I am a raging introvert. By this, I mean that my introversion is raging. I almost never rage, and if I do, it is about infanticide or sex trafficking, both excellent reasons to rage, in my humble opinion.
I come from a family of introverts in the widely sown land of Texas, where, if you pick the right spot, you can go days without seeing people. Don’t get me wrong; I love people. But I need alone time to recover; to thrive. People make me tired.
From this view, moving to New York made absolutely no sense.
“Don’t you love the energy of the city?” people would ask me.
“Ye-esssss…” I would stutter out, noncommittally.
The energy? You mean the part about the millions of people packed like sardines but moving at a breakneck pace because, gosh darn it, this is New York City; you have to hustle, and if you hustle, you will succeed and if you don’t succeed for some reason, you continue to hustle until the city spits you out, at which time you may count yourself a failure or hustle for the chance to get back to the city and hustle there some more? Ah… I suppose it is an sort of exhilarating idea, but an exhausting one.
When I first considered moving away to college, I had this beautiful image in my mind of someplace with hills and trees everywhere. Someplace I could wander off with a book for a few hours without being seen or missed. Someplace in the middle of nowhere. Definitely not a city. Cities were unappealing. Cities were full of people with whom I have no relationship. Cities were tiresome things engineered for extroverts and workaholics.
All of this was before visiting King’s, of course. My priorities did a 180. Suddenly, I could not go anywhere else, never mind cities. Never mind sharing room with three other girls (we’re down to three to a room, these days. It’s far better than it might sound at first). Never mind swimming through tourists to get to school each morning. I shoved my need for space into a cobwebbed corner in the back of my mind and hustled my way to the King’s College. This was excellent! This was where God wanted me! Where else would I steep in knowledge with such likeminded people?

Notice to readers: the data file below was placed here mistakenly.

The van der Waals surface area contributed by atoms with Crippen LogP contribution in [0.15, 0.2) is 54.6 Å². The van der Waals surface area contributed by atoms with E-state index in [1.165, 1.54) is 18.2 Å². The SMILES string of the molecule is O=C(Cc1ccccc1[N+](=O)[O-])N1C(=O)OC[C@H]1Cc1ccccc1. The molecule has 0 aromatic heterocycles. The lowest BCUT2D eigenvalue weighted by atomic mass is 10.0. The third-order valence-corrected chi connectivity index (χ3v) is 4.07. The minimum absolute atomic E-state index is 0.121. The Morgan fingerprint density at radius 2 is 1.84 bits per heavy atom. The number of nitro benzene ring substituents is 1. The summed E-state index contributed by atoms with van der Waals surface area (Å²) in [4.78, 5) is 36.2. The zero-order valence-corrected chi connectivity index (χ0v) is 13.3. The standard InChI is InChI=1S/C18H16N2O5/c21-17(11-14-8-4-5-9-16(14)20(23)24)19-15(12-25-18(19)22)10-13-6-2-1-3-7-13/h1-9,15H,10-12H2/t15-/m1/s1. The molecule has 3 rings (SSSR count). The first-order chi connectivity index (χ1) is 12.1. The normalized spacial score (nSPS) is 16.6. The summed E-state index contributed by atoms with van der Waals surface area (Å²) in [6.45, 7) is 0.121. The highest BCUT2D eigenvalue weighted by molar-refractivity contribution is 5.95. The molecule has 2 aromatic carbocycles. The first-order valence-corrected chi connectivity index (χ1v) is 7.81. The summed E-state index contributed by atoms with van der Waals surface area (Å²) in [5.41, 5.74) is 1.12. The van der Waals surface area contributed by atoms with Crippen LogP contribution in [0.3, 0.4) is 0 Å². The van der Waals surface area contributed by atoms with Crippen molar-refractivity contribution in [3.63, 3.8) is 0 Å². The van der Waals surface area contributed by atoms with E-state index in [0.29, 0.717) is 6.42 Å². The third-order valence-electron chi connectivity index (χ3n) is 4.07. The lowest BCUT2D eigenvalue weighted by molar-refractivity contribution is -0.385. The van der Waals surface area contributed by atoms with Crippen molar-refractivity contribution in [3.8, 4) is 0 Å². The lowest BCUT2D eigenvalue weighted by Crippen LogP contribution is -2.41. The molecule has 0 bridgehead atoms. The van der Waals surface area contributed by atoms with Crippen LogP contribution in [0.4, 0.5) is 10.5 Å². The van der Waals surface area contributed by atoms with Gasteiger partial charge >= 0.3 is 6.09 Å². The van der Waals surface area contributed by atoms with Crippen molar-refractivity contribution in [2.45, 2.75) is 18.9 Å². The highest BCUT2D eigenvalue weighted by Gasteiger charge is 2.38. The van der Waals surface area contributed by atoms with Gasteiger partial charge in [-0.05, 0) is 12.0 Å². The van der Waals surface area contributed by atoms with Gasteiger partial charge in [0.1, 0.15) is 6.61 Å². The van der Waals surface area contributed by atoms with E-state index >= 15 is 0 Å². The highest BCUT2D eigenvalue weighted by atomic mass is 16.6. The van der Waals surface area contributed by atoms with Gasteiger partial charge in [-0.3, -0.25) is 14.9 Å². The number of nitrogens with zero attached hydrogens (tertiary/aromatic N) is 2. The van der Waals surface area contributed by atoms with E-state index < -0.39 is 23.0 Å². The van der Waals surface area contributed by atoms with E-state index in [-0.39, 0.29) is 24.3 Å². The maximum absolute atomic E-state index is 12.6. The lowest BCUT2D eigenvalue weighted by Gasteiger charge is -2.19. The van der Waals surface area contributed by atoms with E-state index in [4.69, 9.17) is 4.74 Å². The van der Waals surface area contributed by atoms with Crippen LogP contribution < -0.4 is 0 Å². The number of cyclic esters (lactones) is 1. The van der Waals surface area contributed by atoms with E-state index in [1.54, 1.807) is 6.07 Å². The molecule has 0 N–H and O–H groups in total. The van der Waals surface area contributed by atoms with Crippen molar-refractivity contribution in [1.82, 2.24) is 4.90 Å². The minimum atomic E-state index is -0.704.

It took about four weeks for me to crash. I was never alone. I found myself staying up late into the night so I could be solitary. With a sleeping schedule out of whack, it is no surprise that exhaustion and emotional fragility took over quickly. I was never alone. I remember my sixteenth birthday, when my brother and best friend called to tell me that I was one of the strongest women he knew. At eighteen, I wondered what happened to that strength. In my occasional sneaky sobbing sessions in the stairwell, these bits of identity I clung to were splintering into fragments smaller and smaller, harder to keep from slipping out of my hands which, as always seems to be the case, was a growing up thing. I was never alone. I didn't know how to truly rest. Without rest, my strength was gone. “Get your God time,” my mother counseled. It was good advice. Meeting God in that stairwell was the only thing that kept me sane during my first semester.
When I returned in the spring, I battened down the hatches and prepared to be buffeted by a bursting city that never sleeps. I was sitting in a Starbucks, praying and people-watching when I made a startling discovery: I was resting. In the middle of a crowd, I was completely alone. Without trying, I found the beautiful solitude that is just to the right of "such an interesting crowd in here this afternoon" and to the left of "excuse me, sir, you're sitting on me." And it was good.
There are always a few days of adjustment whenever I first get back to the city. For a short while, I flounder to be physically alone (which, of course, is rarely possible). Then I go somewhere pretty like a park, a coffee shop, or the cemetery near my apartment, and I let the crowd wash over me. God is there, in the middle of the masses (no pun intended), and I am able to be alone with him and with my thoughts. It is the second-best kind of solitude, and, most importantly, it is enough.
Introverts, be not afraid!
Elizabeth D. Brown